This Bridge We Call Home

More than twenty years after the ground-breaking anthology This Bridge Called My Back called upon feminists to envision new forms of communities and practices, Gloria E. Anzaldúa and AnaLouise Keating have painstakingly assembled a new collection of over eighty original writings that offers a bold new vision of women-of-color consciousness for the twenty-first century. Written by women and men–both “of color” and “white”–this bridge we call home will challenge readers to rethink existing categories and invent new individual and collective identities.

Modeled after This Bridge Called My Back (1981), this feminist anthology acknowledges the enormous contribution to feminist literature of the first Bridge and explores continuing challenges for feminist thought. Co-editor and contributor Keating notes that this book is not meant as a commemoration but intends “to examine the current status of multicultural feminist theorizing.” The editors also acknowledge that this book is more academic and theoretical than the previous work. The anthology comprises poems, letters, stories, and essays from an array of writers of different races, nationalities, and sexual orientations, including men. The first section explores the impact of the earlier Bridge on feminist thinking and the personal lives of the writers. In later sections, contributors draw on personal experience to explore social ills such as racism, sexism, and homophobia, and the broadening of the feminist experience. Contributors include Evelyn Alsultany, Shefali Milczarek-Desai, and Max Wolf Valero. Readers interested in feminism and multiculturalism will appreciate the variety of contributors and viewpoints. Vanessa Bush
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Reviews

Reading this bridge we call home, which has more than 80 contributors, is like attending a late-night party with every noteworthy activist, professor, and artist you’ve ever met. The lives out its subtitle; it’s hard to walk away from reading it without feeling changed. — Bitch

this bridge we call home is a book that, like its predecessor, turns our ideas upside down, revisits the battlegrounds of identity politics, and pushes us to ask hard questions about ourselves and our communities…Anzaldua and Keating have created a daring collection. — Daisy Hernandez, coeditor, Colonize This! Young Women of Color on Today’s Feminism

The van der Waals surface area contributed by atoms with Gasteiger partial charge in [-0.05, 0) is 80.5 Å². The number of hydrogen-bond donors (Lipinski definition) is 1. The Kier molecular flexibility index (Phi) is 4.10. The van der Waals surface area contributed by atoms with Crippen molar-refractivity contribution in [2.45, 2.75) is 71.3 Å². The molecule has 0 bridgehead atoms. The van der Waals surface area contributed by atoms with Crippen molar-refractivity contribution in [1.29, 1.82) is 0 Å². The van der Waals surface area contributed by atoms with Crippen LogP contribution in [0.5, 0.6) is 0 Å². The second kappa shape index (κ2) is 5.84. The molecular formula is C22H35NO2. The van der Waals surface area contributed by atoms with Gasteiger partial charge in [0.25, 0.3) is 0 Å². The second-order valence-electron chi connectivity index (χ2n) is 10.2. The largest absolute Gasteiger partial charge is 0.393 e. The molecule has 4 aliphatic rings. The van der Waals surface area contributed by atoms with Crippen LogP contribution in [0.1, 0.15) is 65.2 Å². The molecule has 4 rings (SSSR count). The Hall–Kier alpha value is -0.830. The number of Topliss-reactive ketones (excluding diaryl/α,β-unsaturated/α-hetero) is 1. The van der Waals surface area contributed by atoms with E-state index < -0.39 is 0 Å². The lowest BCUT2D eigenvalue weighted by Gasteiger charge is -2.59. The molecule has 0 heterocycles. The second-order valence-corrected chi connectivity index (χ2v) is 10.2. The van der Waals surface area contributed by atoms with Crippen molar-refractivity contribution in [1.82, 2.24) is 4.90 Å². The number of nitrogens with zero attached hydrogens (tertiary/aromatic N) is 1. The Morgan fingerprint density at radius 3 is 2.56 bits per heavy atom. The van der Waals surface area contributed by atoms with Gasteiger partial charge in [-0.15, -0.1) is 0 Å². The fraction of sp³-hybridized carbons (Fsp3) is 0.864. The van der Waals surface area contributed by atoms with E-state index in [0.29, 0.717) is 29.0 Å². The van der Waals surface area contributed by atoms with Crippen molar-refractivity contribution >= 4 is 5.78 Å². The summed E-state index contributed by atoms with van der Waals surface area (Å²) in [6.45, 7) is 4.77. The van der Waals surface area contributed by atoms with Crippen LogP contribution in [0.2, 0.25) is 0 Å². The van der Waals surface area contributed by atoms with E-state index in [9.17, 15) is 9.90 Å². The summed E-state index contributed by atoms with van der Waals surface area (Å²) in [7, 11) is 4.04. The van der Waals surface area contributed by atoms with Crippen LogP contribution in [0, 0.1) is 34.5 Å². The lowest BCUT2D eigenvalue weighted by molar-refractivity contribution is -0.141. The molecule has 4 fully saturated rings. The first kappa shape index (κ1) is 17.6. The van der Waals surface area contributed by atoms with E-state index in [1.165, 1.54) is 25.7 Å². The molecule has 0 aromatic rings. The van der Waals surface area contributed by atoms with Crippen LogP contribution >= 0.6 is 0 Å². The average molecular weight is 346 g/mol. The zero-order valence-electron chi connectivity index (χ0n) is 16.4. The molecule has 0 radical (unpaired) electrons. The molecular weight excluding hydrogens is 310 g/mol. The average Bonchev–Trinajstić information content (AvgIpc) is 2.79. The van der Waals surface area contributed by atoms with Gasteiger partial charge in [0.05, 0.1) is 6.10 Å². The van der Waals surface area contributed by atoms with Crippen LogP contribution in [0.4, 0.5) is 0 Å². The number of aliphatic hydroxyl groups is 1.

If you’re ready for some serious fare by some of the best women of color writers working today, this is a collection for you. — Curve
From shouldering the traumas and dramas of life in the most powerful country in the world, the U.S., toward the creation of a different world–a sort of us/then and us/now–this bridge we call home is a step in gathering up and documenting our best thoughts about collected, difficult experiences. Diversity, difference, underlying pain, and gain, are revealed, spoken, and still, as in an earlier bridge, with a hope about speaking with the mainstream, the malestream, as well as the many more outside of either. An accomplishment, a brave, collaborative model for understanding the importance of both collected and collective experience. — Deena J. Gonzalez, Chair, Dept. of Chicana/o Studies, Loyola Marymount Univ., Los Angeles and author of Refusing the Favor: The Spanish-Mexican Women of Santa Fe, 1820-1880
Readers interested in feminism and multiculturalism will appreciate the variety of contributors and viewpoints. — Booklist
this bridge we call home is a continuation of the voices, thoughts, and imaginings found in the first book and an addition of issues that have only recently come to light. It is a work that encourges all of us to envision new ways of seeing, new ways of doing, and new ways of thinking about that which surrounds us every day. I found it well written, enthralling, and very motivating. A masterpiece that is sure to influence our lives for years to come. — Altar Magazine

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Ryan Clover-Owens

I'm on a mission to prove that we can live in a society that reconciles with our history, respects difference, cherishes the land and animals, and can create solutions to the challenges we face.